I should be packing.
We move in just a couple of days.
It has been long enough since our last move that we are no longer efficient, unfazed Rockstars at it. Yet it’s been recent enough that we do keenly recall how
awful much work it is.
Moving is stressful. For everyone.
For pint-sized adoptees, a transition of this magnitude can be a huge blow, causing stress and even regression.
Putting it plainly, relocation can be a trigger for some kiddos– yet another in a long history of disruption: In China, many start their lives with their birth families for a time before finding themselves in an orphanage. Some spend the rest of their days there before joining their forever families, but many are actually placed into in-country foster care (an ideal, as they get a head start on family dynamics). For those requiring surgery, there is a hospital stay and perhaps even an extended “healing home” stay, before returning to orphanage. Often they then have yet another foster home placement, post surgery. Either way, right before the biggest trauma that- for lack of a better term– is Gotcha Day, most children typically return to the orphanage once more, as it remains a “home base” of sorts…. Oye!
With cocooning, what I’ve found to be most important is routine and consistency, developing trust with predictability and follow-through. Knowing our son’s personal story, and anticipating some confusion/stress, the following are methods we have employed in hopes of lessening additional, undue trauma:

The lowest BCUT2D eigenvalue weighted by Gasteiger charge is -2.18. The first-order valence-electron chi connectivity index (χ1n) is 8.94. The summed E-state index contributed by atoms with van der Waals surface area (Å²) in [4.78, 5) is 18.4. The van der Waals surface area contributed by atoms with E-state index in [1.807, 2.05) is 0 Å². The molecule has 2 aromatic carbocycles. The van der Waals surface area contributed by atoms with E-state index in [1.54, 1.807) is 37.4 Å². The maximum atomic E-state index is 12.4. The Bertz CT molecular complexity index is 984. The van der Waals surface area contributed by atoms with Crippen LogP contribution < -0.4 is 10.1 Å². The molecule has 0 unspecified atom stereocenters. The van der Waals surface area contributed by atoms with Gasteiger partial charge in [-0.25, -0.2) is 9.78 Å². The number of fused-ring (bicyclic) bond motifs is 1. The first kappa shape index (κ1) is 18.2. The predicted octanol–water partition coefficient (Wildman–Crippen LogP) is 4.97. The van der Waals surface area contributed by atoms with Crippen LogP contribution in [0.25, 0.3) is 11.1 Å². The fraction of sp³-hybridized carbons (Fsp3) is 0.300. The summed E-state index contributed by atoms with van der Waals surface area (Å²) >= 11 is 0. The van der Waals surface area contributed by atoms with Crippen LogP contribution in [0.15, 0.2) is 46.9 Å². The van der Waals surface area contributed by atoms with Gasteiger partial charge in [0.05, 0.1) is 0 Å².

We talk about and visit the new house often. Since our new home is nearby new construction, frequent visits have been an easy option. We have driven by or toured the house about twice a week throughout the entire transaction. We talk about the “new house” and “new room“s daily. We pour over photos snapped on my (now repaired, thank you Husband) iPhone constantly.
We are excited, so he’s excited. We are enthusiastically making it a big deal, with exaggerated repetition.
At the advice of friends, both online and in real-life, his room will be the last to be boxed/loaded, and the first to be swiftly unpacked and set up– before he arrives to the new house. We will set it up EXACTLY the same as his space in our master bedroom alcove currently. Any changes planned for his space will be done after he adjusts to the new house as a whole.
We are making extra room for grace– preparing for a setback, yet hoping for the best.
This time, this move, there’s a constant… WE are the constant, our family is the constant. We are all moving TOGETHER; no one will be left behind.